Shoulder dystocia is a rare obstetric emergency that immediately
places the mother and the fetus at risk for significant morbidity
and mortality. It is diagnosed when, after delivery of the fetal head,
further expulsion of the fetus is prevented by impaction of the
fetal shoulders within the maternal pelvis.1Shoulder dystocia is considered an emergent
situation that the clinician must recognize and quickly respond
to by properly delivering the fetus.
The incidence of shoulder dystocia varies from less than 1 to
4 percent of cephalic spontaneous vaginal deliveries.2–7 Differing
definitions of shoulder dystocia may account for some of this variability.
Some reports require that maneuvers for shoulder release be documented
on the chart whereas others accept the physician’s clinical
diagnosis of shoulder dystocia. Other definitions look at the timing
of the delivery of the head, the delivery of the shoulders, or the
completion of the birth. The rare occurrences of shoulder dystocia
make design of prospective studies difficult, both in describing
the incidence and in evaluating the efficacy of various release
Shoulder dystocia may not be anticipated in advance. Many risk
factors are associated with shoulder dystocia. However, many patients
with shoulder dystocia have none of these risk factors. Emergency
Physicians usually do not have knowledge of the patient’s
prenatal history, ultrasound reports, or previous deliveries. This
makes it difficult to predict shoulder dystocia. It is imperative for
the Emergency Physician to be knowledgeable and comfortable with
release maneuvers in the event they encounter shoulder dystocia
during a precipitous delivery.
Shoulder dystocia is usually diagnosed when, after delivery of
the fetal head, the fetal shoulders fail to deliver despite standard
gentle traction on the fetal head. It results from impingement of
the biacromial diameter of the fetus against the maternal pubic
symphysis anteriorly and the maternal sacral promontory posteriorly.9
Shoulder dystocia is a rare and potentially catastrophic obstetrical
emergency. The clinician must deliver the
fetus quickly and without applying excessive forces that may result in
fetal injury. Always be prepared for the possibility of shoulder
dystocia. Recognize the possible associated risk factors that include
fetal macrosomia, maternal diabetes, a prior history of shoulder
dystocia or macrosomia, prolonged second stage of labor, post-term
pregnancy, multiparity, obesity, and operative vaginal delivery
from the midpelvis.9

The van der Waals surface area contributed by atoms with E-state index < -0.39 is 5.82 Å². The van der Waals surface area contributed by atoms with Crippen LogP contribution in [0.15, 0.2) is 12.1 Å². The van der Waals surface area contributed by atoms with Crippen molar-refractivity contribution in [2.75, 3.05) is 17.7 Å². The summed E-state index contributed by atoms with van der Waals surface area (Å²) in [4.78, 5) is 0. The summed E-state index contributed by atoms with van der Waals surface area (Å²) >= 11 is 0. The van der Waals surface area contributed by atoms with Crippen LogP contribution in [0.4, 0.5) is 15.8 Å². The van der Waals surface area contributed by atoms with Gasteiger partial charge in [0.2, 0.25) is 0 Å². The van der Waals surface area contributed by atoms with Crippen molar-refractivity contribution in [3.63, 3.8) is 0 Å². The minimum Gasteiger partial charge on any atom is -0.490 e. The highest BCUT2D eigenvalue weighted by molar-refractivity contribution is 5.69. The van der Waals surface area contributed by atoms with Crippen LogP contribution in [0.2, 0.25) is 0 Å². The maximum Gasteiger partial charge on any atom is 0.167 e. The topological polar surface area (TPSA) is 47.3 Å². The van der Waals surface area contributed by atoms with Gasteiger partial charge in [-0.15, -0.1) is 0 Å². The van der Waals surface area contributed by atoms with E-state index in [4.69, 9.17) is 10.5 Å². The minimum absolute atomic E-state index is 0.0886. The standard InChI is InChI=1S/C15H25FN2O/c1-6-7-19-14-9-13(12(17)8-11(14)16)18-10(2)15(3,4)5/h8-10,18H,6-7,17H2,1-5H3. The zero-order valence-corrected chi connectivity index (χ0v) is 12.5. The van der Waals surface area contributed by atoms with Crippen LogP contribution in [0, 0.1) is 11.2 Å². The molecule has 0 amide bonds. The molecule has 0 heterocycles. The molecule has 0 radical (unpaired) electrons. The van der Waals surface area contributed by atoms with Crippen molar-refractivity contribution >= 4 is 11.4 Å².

Fetal macrosomia is defined as fetal growth beyond a specific
weight, usually 4000 to 4500 gm, regardless of the fetal gestational
age. The risk of shoulder dystocia is 9.2 to 24 percent in nondiabetic
pregnant women, and 19.9 to 50 percent in diabetic women when birth
weight is greater than 4500 grams.10 The ability to predict
fetal macrosomia is limited. Shoulder dystocia can occur unexpectedly
in infants of normal birth weights.10 A simple algorithm
to help determine if shoulder dystocia or fetal macrosomia may be
present is shown in Figure 112-1.
Log In to View More
If you don't have a subscription, please view our individual subscription options below to find out how you can gain access to this content.
Want remote access to your institution's subscription?
Sign in to your MyAccess profile while you are actively authenticated on this site via your institution (you will be able to verify this by looking at the top right corner of the screen - if you see your institution's name, you are authenticated). Once logged in to your MyAccess profile, you will be able to access your institution's subscription for 90 days from any location. You must be logged in while authenticated at least once every 90 days to maintain this remote access.
If your institution subscribes to this resource, and you don't have a MyAccess profile, please contact your library's reference desk for information on how to gain access to this resource from off-campus.
AccessEmergency Medicine Full Site: One-Year Subscription
Connect to the full suite of AccessEmergency Medicine content and resources including advanced 8th edition chapters of Tintinalli’s, high-quality procedural videos and images, interactive board review, an integrated drug database, and more.
Pay Per View: Timed Access to all of AccessEmergency Medicine
24 Hour Subscription $34.95
48 Hour Subscription $54.95
Pop-up div Successfully Displayed
This div only appears when the trigger link is hovered over.
Otherwise it is hidden from view.